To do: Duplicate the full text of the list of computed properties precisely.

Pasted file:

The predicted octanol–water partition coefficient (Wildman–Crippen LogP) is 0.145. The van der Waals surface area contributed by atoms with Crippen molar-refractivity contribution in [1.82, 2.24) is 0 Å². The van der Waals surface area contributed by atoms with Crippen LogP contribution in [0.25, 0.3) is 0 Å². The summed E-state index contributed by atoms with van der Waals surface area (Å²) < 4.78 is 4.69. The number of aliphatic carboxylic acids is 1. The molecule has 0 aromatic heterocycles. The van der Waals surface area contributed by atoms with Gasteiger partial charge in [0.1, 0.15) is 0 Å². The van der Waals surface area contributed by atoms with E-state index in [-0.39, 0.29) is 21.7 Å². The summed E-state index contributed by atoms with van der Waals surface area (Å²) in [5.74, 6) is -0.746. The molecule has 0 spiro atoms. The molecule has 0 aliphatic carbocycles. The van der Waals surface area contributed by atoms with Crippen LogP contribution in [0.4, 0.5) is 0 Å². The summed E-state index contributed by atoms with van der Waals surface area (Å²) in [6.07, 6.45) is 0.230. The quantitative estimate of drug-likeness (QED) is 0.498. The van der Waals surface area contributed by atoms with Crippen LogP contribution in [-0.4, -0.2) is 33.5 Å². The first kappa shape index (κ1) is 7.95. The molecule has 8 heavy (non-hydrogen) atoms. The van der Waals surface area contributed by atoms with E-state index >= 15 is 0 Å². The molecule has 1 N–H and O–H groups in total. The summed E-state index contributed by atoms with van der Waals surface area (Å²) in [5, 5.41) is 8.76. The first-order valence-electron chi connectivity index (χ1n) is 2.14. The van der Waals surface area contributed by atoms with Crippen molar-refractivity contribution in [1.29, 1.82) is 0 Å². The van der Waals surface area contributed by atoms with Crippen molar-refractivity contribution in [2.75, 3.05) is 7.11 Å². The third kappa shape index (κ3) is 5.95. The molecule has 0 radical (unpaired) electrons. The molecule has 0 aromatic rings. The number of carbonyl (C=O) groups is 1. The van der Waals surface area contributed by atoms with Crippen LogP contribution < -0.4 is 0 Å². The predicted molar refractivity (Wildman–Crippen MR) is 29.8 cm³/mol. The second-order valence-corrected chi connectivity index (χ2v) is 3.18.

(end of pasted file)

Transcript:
The predicted octanol–water partition coefficient (Wildman–Crippen LogP) is 0.145. The van der Waals surface area contributed by atoms with Crippen molar-refractivity contribution in [1.82, 2.24) is 0 Å². The van der Waals surface area contributed by atoms with Crippen LogP contribution in [0.25, 0.3) is 0 Å². The summed E-state index contributed by atoms with van der Waals surface area (Å²) < 4.78 is 4.69. The number of aliphatic carboxylic acids is 1. The molecule has 0 aromatic heterocycles. The van der Waals surface area contributed by atoms with Gasteiger partial charge in [0.1, 0.15) is 0 Å². The van der Waals surface area contributed by atoms with E-state index in [-0.39, 0.29) is 21.7 Å². The summed E-state index contributed by atoms with van der Waals surface area (Å²) in [5.74, 6) is -0.746. The molecule has 0 spiro atoms. The molecule has 0 aliphatic carbocycles. The van der Waals surface area contributed by atoms with Crippen LogP contribution in [0.4, 0.5) is 0 Å². The summed E-state index contributed by atoms with van der Waals surface area (Å²) in [6.07, 6.45) is 0.230. The quantitative estimate of drug-likeness (QED) is 0.498. The van der Waals surface area contributed by atoms with Crippen LogP contribution in [-0.4, -0.2) is 33.5 Å². The first kappa shape index (κ1) is 7.95. The molecule has 8 heavy (non-hydrogen) atoms. The van der Waals surface area contributed by atoms with E-state index >= 15 is 0 Å². The molecule has 1 N–H and O–H groups in total. The summed E-state index contributed by atoms with van der Waals surface area (Å²) in [5, 5.41) is 8.76. The first-order valence-electron chi connectivity index (χ1n) is 2.14. The van der Waals surface area contributed by atoms with Crippen molar-refractivity contribution in [1.29, 1.82) is 0 Å². The van der Waals surface area contributed by atoms with Crippen molar-refractivity contribution in [2.75, 3.05) is 7.11 Å². The third kappa shape index (κ3) is 5.95. The molecule has 0 radical (unpaired) electrons. The molecule has 0 aromatic rings. The number of carbonyl (C=O) groups is 1. The van der Waals surface area contributed by atoms with Crippen LogP contribution < -0.4 is 0 Å². The predicted molar refractivity (Wildman–Crippen MR) is 29.8 cm³/mol. The second-order valence-corrected chi connectivity index (χ2v) is 3.18.